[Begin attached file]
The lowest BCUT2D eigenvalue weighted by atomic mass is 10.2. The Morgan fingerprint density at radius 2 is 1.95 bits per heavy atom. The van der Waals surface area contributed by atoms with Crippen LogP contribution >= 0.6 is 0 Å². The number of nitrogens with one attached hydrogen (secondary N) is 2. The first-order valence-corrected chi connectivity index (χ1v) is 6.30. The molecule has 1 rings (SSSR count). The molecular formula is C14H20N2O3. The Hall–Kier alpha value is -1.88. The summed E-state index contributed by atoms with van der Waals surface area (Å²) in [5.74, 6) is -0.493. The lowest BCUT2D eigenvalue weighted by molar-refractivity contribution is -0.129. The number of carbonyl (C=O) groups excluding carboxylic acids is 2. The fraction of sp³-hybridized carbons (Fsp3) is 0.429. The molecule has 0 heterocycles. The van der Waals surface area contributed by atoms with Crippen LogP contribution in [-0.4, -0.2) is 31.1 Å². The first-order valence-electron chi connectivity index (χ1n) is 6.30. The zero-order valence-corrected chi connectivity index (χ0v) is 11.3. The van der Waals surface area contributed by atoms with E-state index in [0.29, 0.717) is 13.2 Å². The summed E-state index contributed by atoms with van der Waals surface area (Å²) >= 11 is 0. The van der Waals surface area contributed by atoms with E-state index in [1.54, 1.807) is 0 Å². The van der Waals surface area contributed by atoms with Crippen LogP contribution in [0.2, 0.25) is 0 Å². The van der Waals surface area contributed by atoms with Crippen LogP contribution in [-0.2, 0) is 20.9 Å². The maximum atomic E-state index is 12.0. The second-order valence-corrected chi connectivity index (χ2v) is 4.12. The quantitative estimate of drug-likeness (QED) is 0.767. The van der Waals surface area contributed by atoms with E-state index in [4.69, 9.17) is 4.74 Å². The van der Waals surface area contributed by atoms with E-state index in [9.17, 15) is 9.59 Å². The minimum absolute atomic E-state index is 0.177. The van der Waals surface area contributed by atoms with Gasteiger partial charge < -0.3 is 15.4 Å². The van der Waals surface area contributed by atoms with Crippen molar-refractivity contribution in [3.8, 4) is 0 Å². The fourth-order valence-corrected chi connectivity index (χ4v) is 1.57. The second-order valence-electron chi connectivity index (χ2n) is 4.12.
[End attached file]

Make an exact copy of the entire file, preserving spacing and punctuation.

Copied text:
The lowest BCUT2D eigenvalue weighted by atomic mass is 10.2. The Morgan fingerprint density at radius 2 is 1.95 bits per heavy atom. The van der Waals surface area contributed by atoms with Crippen LogP contribution >= 0.6 is 0 Å². The number of nitrogens with one attached hydrogen (secondary N) is 2. The first-order valence-corrected chi connectivity index (χ1v) is 6.30. The molecule has 1 rings (SSSR count). The molecular formula is C14H20N2O3. The Hall–Kier alpha value is -1.88. The summed E-state index contributed by atoms with van der Waals surface area (Å²) in [5.74, 6) is -0.493. The lowest BCUT2D eigenvalue weighted by molar-refractivity contribution is -0.129. The number of carbonyl (C=O) groups excluding carboxylic acids is 2. The fraction of sp³-hybridized carbons (Fsp3) is 0.429. The molecule has 0 heterocycles. The van der Waals surface area contributed by atoms with Crippen LogP contribution in [-0.4, -0.2) is 31.1 Å². The first-order valence-electron chi connectivity index (χ1n) is 6.30. The zero-order valence-corrected chi connectivity index (χ0v) is 11.3. The van der Waals surface area contributed by atoms with E-state index in [0.29, 0.717) is 13.2 Å². The summed E-state index contributed by atoms with van der Waals surface area (Å²) >= 11 is 0. The van der Waals surface area contributed by atoms with E-state index in [1.54, 1.807) is 0 Å². The van der Waals surface area contributed by atoms with Crippen LogP contribution in [0.2, 0.25) is 0 Å². The van der Waals surface area contributed by atoms with Crippen LogP contribution in [-0.2, 0) is 20.9 Å². The maximum atomic E-state index is 12.0. The second-order valence-corrected chi connectivity index (χ2v) is 4.12. The quantitative estimate of drug-likeness (QED) is 0.767. The van der Waals surface area contributed by atoms with E-state index in [4.69, 9.17) is 4.74 Å². The van der Waals surface area contributed by atoms with E-state index in [9.17, 15) is 9.59 Å². The minimum absolute atomic E-state index is 0.177. The van der Waals surface area contributed by atoms with Gasteiger partial charge < -0.3 is 15.4 Å². The van der Waals surface area contributed by atoms with Crippen molar-refractivity contribution in [3.8, 4) is 0 Å². The fourth-order valence-corrected chi connectivity index (χ4v) is 1.57. The second-order valence-electron chi connectivity index (χ2n) is 4.12.